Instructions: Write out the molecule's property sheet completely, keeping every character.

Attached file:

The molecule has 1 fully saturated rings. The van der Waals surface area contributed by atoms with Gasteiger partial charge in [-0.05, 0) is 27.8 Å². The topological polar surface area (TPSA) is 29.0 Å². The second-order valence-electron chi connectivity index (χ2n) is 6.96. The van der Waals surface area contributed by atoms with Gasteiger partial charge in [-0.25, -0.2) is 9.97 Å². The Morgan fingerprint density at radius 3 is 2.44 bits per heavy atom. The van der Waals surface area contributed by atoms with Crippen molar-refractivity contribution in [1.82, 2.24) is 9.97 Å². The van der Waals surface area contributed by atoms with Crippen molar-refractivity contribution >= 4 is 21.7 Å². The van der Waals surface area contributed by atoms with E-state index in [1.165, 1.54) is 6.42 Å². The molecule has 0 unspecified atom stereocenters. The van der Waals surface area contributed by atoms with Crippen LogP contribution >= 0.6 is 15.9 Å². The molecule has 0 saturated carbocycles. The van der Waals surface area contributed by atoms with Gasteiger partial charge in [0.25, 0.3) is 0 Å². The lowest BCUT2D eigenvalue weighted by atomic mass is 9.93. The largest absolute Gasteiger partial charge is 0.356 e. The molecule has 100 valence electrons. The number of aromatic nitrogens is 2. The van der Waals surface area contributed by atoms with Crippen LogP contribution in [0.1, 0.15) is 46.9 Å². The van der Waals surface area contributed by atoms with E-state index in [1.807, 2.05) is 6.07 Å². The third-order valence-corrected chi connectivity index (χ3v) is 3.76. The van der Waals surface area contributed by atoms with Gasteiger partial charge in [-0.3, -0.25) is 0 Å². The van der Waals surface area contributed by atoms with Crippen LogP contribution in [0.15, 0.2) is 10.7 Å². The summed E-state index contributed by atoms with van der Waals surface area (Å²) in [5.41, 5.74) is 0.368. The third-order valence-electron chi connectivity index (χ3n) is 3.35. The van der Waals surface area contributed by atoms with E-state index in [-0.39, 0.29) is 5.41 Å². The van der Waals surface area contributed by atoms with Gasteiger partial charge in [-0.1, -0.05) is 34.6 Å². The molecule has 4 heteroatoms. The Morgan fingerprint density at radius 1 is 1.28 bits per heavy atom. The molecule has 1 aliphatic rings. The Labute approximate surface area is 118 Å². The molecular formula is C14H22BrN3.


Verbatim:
The molecule has 1 fully saturated rings. The van der Waals surface area contributed by atoms with Gasteiger partial charge in [-0.05, 0) is 27.8 Å². The topological polar surface area (TPSA) is 29.0 Å². The second-order valence-electron chi connectivity index (χ2n) is 6.96. The van der Waals surface area contributed by atoms with Gasteiger partial charge in [-0.25, -0.2) is 9.97 Å². The Morgan fingerprint density at radius 3 is 2.44 bits per heavy atom. The van der Waals surface area contributed by atoms with Crippen molar-refractivity contribution in [1.82, 2.24) is 9.97 Å². The van der Waals surface area contributed by atoms with Crippen molar-refractivity contribution >= 4 is 21.7 Å². The van der Waals surface area contributed by atoms with E-state index in [1.165, 1.54) is 6.42 Å². The molecule has 0 unspecified atom stereocenters. The van der Waals surface area contributed by atoms with Crippen LogP contribution >= 0.6 is 15.9 Å². The molecule has 0 saturated carbocycles. The van der Waals surface area contributed by atoms with Gasteiger partial charge in [0.25, 0.3) is 0 Å². The lowest BCUT2D eigenvalue weighted by atomic mass is 9.93. The largest absolute Gasteiger partial charge is 0.356 e. The molecule has 100 valence electrons. The number of aromatic nitrogens is 2. The van der Waals surface area contributed by atoms with Crippen LogP contribution in [0.1, 0.15) is 46.9 Å². The van der Waals surface area contributed by atoms with E-state index in [1.807, 2.05) is 6.07 Å². The third-order valence-corrected chi connectivity index (χ3v) is 3.76. The van der Waals surface area contributed by atoms with Gasteiger partial charge in [-0.3, -0.25) is 0 Å². The van der Waals surface area contributed by atoms with Crippen LogP contribution in [0.15, 0.2) is 10.7 Å². The summed E-state index contributed by atoms with van der Waals surface area (Å²) in [5.41, 5.74) is 0.368. The third-order valence-electron chi connectivity index (χ3n) is 3.35. The van der Waals surface area contributed by atoms with E-state index in [-0.39, 0.29) is 5.41 Å². The van der Waals surface area contributed by atoms with Gasteiger partial charge in [-0.1, -0.05) is 34.6 Å². The molecule has 4 heteroatoms. The Morgan fingerprint density at radius 1 is 1.28 bits per heavy atom. The molecule has 1 aliphatic rings. The Labute approximate surface area is 118 Å². The molecular formula is C14H22BrN3.